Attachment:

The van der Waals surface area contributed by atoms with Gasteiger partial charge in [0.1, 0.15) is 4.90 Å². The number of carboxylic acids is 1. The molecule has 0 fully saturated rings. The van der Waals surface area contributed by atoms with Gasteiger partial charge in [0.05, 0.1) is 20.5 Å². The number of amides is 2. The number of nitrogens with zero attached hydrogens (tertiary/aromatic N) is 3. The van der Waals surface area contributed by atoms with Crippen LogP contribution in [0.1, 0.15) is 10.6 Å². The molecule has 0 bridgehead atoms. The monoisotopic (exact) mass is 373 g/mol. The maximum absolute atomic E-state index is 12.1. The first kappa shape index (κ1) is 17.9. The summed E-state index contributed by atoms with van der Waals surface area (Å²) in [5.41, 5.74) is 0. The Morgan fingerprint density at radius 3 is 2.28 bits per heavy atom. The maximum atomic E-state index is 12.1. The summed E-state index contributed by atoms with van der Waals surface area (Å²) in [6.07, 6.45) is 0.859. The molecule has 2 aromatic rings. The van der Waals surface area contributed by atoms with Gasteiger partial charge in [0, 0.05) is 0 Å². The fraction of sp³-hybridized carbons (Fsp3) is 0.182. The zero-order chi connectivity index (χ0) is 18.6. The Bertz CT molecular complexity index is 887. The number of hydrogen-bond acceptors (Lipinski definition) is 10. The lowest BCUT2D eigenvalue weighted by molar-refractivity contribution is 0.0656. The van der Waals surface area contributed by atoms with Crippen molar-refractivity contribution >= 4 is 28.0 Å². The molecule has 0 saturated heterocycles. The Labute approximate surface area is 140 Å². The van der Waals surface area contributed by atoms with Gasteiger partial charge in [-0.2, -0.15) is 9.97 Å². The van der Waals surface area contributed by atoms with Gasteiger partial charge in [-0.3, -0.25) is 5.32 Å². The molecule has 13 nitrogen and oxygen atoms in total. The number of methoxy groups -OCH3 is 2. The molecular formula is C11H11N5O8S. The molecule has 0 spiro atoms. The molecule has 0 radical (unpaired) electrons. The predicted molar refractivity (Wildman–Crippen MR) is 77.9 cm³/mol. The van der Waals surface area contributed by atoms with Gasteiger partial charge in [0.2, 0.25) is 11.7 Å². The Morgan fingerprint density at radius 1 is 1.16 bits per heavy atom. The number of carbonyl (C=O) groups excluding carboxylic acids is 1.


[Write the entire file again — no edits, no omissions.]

The van der Waals surface area contributed by atoms with Gasteiger partial charge in [0.1, 0.15) is 4.90 Å². The number of carboxylic acids is 1. The molecule has 0 fully saturated rings. The van der Waals surface area contributed by atoms with Gasteiger partial charge in [0.05, 0.1) is 20.5 Å². The number of amides is 2. The number of nitrogens with zero attached hydrogens (tertiary/aromatic N) is 3. The van der Waals surface area contributed by atoms with Crippen LogP contribution in [0.1, 0.15) is 10.6 Å². The molecule has 0 bridgehead atoms. The monoisotopic (exact) mass is 373 g/mol. The maximum absolute atomic E-state index is 12.1. The first kappa shape index (κ1) is 17.9. The summed E-state index contributed by atoms with van der Waals surface area (Å²) in [5.41, 5.74) is 0. The Morgan fingerprint density at radius 3 is 2.28 bits per heavy atom. The maximum atomic E-state index is 12.1. The summed E-state index contributed by atoms with van der Waals surface area (Å²) in [6.07, 6.45) is 0.859. The molecule has 2 aromatic rings. The van der Waals surface area contributed by atoms with Gasteiger partial charge in [0, 0.05) is 0 Å². The fraction of sp³-hybridized carbons (Fsp3) is 0.182. The zero-order chi connectivity index (χ0) is 18.6. The Bertz CT molecular complexity index is 887. The number of hydrogen-bond acceptors (Lipinski definition) is 10. The lowest BCUT2D eigenvalue weighted by molar-refractivity contribution is 0.0656. The van der Waals surface area contributed by atoms with Crippen molar-refractivity contribution >= 4 is 28.0 Å². The molecule has 0 saturated heterocycles. The Labute approximate surface area is 140 Å². The van der Waals surface area contributed by atoms with Gasteiger partial charge in [-0.2, -0.15) is 9.97 Å². The van der Waals surface area contributed by atoms with Gasteiger partial charge in [-0.3, -0.25) is 5.32 Å². The molecule has 13 nitrogen and oxygen atoms in total. The number of methoxy groups -OCH3 is 2. The molecular formula is C11H11N5O8S. The molecule has 0 spiro atoms. The molecule has 0 radical (unpaired) electrons. The predicted molar refractivity (Wildman–Crippen MR) is 77.9 cm³/mol. The van der Waals surface area contributed by atoms with Gasteiger partial charge in [0.2, 0.25) is 11.7 Å². The Morgan fingerprint density at radius 1 is 1.16 bits per heavy atom. The number of carbonyl (C=O) groups excluding carboxylic acids is 1.